When we practice our evacuation, we want the door to be armed.
All right, Trel, you ready?
-No pressure. -Ah, no pressure.
Here we go.
Brace for landing.
Bend over. Stay down.
Stay seated. Stay seated.
She's thinking about her commands, where her exits are.
She's thinking about how to operate those exits, where her emergency equipment is.
She's also thinking about people that got on board that could help her in an emergency.
You, help at the bottom.
You, help at the bottom.
And she's also gonna think about the people that got on who might need her assistance.
We do want thinking flight attendants.
We do operate with a lot of checklists.
But in the end, sometimes things come down to a judgment call.
We travel to different time zones, different countries.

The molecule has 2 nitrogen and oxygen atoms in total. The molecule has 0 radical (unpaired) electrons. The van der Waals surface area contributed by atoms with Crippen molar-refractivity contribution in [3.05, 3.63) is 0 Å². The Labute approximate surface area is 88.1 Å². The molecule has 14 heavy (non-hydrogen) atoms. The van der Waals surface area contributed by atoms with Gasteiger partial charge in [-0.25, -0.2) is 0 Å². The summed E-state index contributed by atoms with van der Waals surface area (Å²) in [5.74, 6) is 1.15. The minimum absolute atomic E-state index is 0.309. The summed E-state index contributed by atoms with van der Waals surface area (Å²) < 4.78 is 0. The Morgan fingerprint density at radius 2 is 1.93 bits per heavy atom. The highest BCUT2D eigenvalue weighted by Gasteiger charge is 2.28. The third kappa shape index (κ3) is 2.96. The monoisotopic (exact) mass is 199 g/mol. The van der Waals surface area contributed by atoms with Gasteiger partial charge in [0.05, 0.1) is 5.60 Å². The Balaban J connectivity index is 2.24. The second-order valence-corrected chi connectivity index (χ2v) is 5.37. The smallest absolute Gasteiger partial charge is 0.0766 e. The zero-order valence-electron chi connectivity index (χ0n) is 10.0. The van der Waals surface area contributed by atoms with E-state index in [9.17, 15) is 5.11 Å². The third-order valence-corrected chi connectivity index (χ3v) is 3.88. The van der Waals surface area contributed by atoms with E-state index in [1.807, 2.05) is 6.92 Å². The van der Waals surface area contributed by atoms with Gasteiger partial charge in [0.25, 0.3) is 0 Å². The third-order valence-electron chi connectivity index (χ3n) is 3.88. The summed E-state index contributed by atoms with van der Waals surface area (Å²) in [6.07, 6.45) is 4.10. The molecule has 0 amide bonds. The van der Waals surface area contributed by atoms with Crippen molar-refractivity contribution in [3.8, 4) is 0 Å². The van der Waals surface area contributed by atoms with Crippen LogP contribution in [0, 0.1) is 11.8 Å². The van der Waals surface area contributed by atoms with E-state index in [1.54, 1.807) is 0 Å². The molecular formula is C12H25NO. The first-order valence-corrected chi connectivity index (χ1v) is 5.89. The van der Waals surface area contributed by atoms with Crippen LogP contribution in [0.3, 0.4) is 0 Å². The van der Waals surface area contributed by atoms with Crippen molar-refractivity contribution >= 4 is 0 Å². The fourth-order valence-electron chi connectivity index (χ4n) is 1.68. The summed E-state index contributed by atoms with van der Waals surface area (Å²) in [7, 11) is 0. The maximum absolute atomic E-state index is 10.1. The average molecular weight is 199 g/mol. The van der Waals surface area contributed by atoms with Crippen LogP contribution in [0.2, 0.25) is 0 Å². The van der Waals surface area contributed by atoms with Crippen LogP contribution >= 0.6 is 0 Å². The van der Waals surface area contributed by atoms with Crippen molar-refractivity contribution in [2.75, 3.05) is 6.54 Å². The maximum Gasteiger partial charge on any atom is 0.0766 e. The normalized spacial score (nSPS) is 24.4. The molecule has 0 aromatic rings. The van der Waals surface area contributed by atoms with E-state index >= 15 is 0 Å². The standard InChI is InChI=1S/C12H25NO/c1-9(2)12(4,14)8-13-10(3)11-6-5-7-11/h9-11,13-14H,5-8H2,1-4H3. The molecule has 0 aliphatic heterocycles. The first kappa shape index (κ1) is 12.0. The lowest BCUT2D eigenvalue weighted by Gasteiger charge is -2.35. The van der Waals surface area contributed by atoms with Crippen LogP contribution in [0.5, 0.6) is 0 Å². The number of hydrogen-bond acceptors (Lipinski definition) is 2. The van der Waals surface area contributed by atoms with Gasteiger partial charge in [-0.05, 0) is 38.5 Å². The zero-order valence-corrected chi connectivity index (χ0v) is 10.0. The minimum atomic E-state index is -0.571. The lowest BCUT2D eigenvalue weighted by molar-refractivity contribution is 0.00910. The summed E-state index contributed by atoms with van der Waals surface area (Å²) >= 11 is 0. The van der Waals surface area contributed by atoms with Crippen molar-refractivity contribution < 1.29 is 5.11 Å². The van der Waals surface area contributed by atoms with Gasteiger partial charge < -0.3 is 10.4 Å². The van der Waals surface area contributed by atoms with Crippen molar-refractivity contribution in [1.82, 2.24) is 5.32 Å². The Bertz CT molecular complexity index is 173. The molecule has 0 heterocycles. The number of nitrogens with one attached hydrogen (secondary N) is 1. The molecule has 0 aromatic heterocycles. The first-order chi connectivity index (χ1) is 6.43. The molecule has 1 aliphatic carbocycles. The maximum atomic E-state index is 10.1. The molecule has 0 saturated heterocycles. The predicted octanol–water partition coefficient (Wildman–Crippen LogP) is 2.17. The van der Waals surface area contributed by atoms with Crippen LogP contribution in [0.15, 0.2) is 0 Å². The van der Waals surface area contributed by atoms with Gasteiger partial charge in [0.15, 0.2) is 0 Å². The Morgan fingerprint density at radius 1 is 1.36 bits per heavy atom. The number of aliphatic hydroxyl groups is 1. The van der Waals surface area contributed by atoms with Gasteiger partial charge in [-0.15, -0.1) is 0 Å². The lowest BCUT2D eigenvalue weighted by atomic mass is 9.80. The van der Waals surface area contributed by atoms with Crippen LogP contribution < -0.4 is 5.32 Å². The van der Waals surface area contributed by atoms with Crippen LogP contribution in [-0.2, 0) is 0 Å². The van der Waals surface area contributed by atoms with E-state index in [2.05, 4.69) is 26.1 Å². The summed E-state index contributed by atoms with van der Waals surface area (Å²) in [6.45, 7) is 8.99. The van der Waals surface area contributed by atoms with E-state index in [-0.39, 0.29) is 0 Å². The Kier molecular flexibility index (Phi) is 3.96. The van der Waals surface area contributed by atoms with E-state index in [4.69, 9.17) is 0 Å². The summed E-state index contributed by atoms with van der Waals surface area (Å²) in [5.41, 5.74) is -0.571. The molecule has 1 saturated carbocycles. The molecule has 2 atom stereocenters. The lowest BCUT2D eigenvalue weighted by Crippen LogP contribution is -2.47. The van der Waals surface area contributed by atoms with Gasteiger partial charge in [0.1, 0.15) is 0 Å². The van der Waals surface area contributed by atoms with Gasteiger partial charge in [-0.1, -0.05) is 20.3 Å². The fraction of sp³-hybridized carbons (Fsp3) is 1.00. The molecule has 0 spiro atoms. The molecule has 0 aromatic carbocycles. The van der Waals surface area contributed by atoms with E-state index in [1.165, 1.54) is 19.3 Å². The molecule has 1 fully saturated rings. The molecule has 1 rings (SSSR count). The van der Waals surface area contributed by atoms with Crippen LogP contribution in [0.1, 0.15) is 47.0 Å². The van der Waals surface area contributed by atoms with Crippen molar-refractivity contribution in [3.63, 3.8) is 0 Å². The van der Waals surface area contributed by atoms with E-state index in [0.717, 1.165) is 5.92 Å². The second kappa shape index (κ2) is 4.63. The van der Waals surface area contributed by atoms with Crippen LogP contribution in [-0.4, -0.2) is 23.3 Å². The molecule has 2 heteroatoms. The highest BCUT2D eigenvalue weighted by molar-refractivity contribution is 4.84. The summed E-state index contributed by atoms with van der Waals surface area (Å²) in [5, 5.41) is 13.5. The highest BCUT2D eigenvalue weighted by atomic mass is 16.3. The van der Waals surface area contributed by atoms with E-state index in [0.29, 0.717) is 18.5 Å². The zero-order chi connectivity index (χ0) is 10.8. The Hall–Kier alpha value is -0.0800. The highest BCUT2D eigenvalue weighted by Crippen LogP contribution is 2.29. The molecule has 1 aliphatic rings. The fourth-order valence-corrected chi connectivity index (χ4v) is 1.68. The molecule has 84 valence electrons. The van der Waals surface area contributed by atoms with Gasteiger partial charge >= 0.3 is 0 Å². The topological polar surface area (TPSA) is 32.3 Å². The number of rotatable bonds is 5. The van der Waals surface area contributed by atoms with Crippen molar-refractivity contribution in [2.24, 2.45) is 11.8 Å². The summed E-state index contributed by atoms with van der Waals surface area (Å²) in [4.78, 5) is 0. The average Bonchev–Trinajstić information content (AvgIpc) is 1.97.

And maybe we can't sleep.
And then you're expected to make good judgment calls, and you're expected to remember all your training and respond to emergencies, and be Delta gracious and patient, and all of that on lack of sleep as well sometimes.
We are gonna head to our motion-based trainer.
It is our one and only trainer that does shake, does move.
Our flight attendants have a week of training for emergencies that could happen on board the aircraft and learning our different types of commands.
This is one of them.
Evacuate. Evacuate.
Release seat belts! Leave everything!
Bad exit, go back!
Come this way, leave everything!
Jump and slide!
If you don't stay calm, then your anxiety will feed off of that person.
It's definitely important to make sure you stay calm.
Now, welcome to our ditching mock-up.
We have a 767 mock-up, and the flight attendants have on their life vest, and they jump right in, and they work together as a team to handle ditching, getting into a raft, helping each other stay warm while they're waiting for rescue.
We like to take flight attendants, train them in these particular scenarios with the hope that they can take that knowledge and transfer it out to a real, live aircraft, and when those situations happen in real life, their training kicks in.
One of our most common emergencies is medical emergencies.